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This Day In Founding Fathers History – 21 May
On this day in 1832, the first Democratic National Convention was held in Baltimore. This is where the Democratic Party officially adopted its name, but it had previously been known as “Republican Delegates from the Several States.” At the convention, President Jackson was nominated for a second term and Martin Van Buren for VP. This was also the first year Democrats adopted party rules. 1
In 1829 on this day, the cornerstone was laid for the dry dock at Boston, Massachusetts at the Charlestown Navy Yard. The yard was established in 1800, with construction on the docks beginning in 1827. Although the navy yard closed in 1947, it remains today as a national historical park. The USS Constitution and the USS Cassin Young are both housed at the park as examples of the types of ships that were once built here. 2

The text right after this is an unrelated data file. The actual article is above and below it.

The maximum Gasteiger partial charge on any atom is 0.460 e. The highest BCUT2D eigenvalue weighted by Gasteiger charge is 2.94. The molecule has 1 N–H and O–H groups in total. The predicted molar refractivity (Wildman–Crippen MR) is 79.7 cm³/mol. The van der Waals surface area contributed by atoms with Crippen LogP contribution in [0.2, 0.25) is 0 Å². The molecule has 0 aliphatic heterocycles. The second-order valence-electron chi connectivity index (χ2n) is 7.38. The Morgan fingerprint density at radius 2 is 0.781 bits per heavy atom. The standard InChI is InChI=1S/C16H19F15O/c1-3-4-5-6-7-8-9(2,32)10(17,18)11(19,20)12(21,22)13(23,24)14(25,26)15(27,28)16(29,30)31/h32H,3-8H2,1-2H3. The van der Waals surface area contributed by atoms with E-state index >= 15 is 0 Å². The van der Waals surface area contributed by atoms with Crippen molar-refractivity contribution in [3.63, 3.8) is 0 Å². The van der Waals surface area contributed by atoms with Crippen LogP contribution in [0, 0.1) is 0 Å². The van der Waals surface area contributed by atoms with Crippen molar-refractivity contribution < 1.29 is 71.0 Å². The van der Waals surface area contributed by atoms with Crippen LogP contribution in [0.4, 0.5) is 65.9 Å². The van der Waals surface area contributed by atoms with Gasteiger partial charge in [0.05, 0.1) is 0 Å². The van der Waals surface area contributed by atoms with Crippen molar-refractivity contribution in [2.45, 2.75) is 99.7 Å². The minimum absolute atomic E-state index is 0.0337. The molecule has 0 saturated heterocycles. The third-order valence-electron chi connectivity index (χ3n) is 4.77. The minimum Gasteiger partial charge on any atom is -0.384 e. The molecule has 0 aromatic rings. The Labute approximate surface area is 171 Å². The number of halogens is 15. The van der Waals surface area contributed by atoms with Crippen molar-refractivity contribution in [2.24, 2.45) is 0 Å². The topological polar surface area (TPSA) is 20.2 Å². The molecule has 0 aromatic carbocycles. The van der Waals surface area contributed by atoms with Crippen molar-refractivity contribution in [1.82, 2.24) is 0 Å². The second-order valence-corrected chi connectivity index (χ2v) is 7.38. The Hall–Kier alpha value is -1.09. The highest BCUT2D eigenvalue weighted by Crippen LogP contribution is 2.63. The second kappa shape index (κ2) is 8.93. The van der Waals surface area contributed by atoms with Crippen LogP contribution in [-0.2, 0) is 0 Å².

On this day in 1776, the Maryland Convention adopted a resolution stating that the people of Maryland had the “right of regulating the internal government and police of this province,” and that the convention itself had the power to “draw the whole force of this province into action against the armed force that is, or may be employed to carry into execution the several unconstitutional and oppressive acts of the British parliament for laying taxes in America, to enforce the collection of those taxes, and for altering and changing the constitution and internal police of some of the united colonies.” The resolution also stated that the province would join with the other colonies if necessary “to enter into a further compact with the other colonies for the preservation of the constitutional rights of America.” 3
1 “Democratic National Political Conventions 1832-2008, www.loc.gov/rr/main/democratic_conventions.pdf
2 “Charlestown Navy Yard,” Boston National Historical Park, National Park Service, www.nps.gov/bost/historyculture.cny.htm; “Dry Dock 1 Historic Structure Report,” www.nps.gov/history/history/online_books/bost/dd1_hsr.pdf
3 “Proceedings of the Convention of the Province of Maryland,” Early State Records Online, Maryland State Archives, www.aomol.net/megafile/msa/speccol/sc4800/sc4872/003145/html/m3145-0142.html